FCBA Access to Government Committee Co-Chair
Federal Communications Bar Association members and other interested individuals took a deep dive into the new FCC.gov website during a half-day session at the commission on April 25. The seminar featured lots of great interaction with the new site and provided the commission’s New Media team with valuable feedback for future industry-focused iterations of FCC.gov, which will begin rolling out later this year.
The session began with opening comments from Dan McSwain, Senior New Media Fellow at the FCC. He shared how redesigning FCC.gov has not been easy.
“We undertook to learn the culture of the FCC and agencies in general,” said McSwain. The new FCC website is designed to “change at the pace of technology.” Indeed, Dan and other members of the New Media team have spent a great deal of time studying site analytics and responding to feedback in order to create a user-focused website platform for rapid change. Dan also shared how a lot of the work being accomplished would not have been possible without the help of the Office of General Counsel.
Ann Bushmiller, Deputy Associate General Counsel in the OGC, said the team tackled a number of legal issues concerning how to incorporate commenting on the site into the public record. Electronic comments are nothing new to the commission, but determining the legitimacy and relevance of those comments before the Commission remains an important issue the legal and New Media teams continue to work out.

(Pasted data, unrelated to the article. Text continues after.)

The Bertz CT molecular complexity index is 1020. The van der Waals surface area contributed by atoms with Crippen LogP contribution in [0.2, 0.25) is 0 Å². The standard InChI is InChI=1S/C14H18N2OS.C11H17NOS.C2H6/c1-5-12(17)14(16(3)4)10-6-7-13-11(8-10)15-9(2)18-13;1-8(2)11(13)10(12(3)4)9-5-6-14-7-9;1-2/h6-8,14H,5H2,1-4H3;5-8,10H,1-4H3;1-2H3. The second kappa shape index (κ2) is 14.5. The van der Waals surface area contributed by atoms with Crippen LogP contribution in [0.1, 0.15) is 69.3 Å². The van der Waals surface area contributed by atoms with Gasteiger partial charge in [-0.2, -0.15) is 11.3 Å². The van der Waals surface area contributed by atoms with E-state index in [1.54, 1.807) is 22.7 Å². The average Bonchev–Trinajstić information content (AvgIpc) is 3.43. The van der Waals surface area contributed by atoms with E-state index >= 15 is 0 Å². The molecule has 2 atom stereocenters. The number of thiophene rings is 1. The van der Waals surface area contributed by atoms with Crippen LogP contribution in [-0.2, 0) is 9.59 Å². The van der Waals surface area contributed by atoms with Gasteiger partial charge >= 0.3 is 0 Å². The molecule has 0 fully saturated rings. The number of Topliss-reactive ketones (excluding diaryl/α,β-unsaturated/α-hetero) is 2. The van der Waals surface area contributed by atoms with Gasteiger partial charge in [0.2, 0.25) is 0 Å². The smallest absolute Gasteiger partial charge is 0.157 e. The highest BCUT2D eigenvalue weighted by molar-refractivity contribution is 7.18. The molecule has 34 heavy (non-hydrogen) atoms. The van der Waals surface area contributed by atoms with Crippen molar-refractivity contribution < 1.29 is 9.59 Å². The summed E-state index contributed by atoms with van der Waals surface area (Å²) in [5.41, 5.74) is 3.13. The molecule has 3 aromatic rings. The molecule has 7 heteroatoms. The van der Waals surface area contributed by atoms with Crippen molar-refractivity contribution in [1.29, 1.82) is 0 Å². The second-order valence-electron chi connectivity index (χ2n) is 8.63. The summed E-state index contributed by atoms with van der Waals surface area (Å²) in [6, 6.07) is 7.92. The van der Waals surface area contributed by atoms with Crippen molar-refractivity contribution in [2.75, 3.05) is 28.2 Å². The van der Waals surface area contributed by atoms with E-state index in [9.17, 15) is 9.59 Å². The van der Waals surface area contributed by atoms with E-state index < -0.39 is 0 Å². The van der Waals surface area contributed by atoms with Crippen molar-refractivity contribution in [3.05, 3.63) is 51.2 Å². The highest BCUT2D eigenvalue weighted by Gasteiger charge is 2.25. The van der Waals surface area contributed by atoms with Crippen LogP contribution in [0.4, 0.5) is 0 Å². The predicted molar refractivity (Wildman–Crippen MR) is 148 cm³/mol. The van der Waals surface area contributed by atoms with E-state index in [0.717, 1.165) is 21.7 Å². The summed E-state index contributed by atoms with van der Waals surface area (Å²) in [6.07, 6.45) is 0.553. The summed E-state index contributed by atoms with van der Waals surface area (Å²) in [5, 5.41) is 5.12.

Neil Chilson, a member of the FCBA Young Lawyer’s Committee and associate at Wilkinson Barker Knauer, also gave some remarks. Neil, representing the FCBA, explained that what he and his colleagues in the bar need is timely, accurate and complete information. “We depend on the success of the site,” said Chilson, adding that he was grateful for the opportunity to participate in the new site’s development.
Gray Brooks, New Media technology specialist, said the New Media team is on an aggressive development cycle to make incremental improvements to beta.fcc.gov every three weeks. He went through some of the prominent features of the new site, including the search tool, which follows users from page to page.
After opening comments, the group broke into two work sessions – one looking at the beta site, the other concentrating on the current FCC web site. The beta group looked at navigational issues by evaluating what path the typical legal researcher would take to accomplish a particular task. The group looking at the current site shared thoughts on improvements and what is worth keeping.
In the coming weeks expect to see more exciting, helpful and time-saving features added to the beta website as feedback from this session and other channels are implemented. Here are a few discussed at the session:
- The FCC’s team is working on ways to give business and legal users a more customizable FCC.gov experience that is built around the features and functionality practioners need to do their work. More on that to come over the next few weeks.
- For those of you who live from your personal bookmarks – not to worry! Current bookmarks will send you to the appropriate location on the new website. And with a gradual transition planned, both the legacy and new sites will exist concurrently until the transition is complete.
- Every portion of the site will be available as a subscription via an RSS (really simple syndication) feed you can set up from your web browser or a specialized news reader.
The FCBA is grateful for the opportunity to give it’s input to this important development and was happy to provide input to the Commission’s New Media team. We hope to continue the dialogue as the site progresses.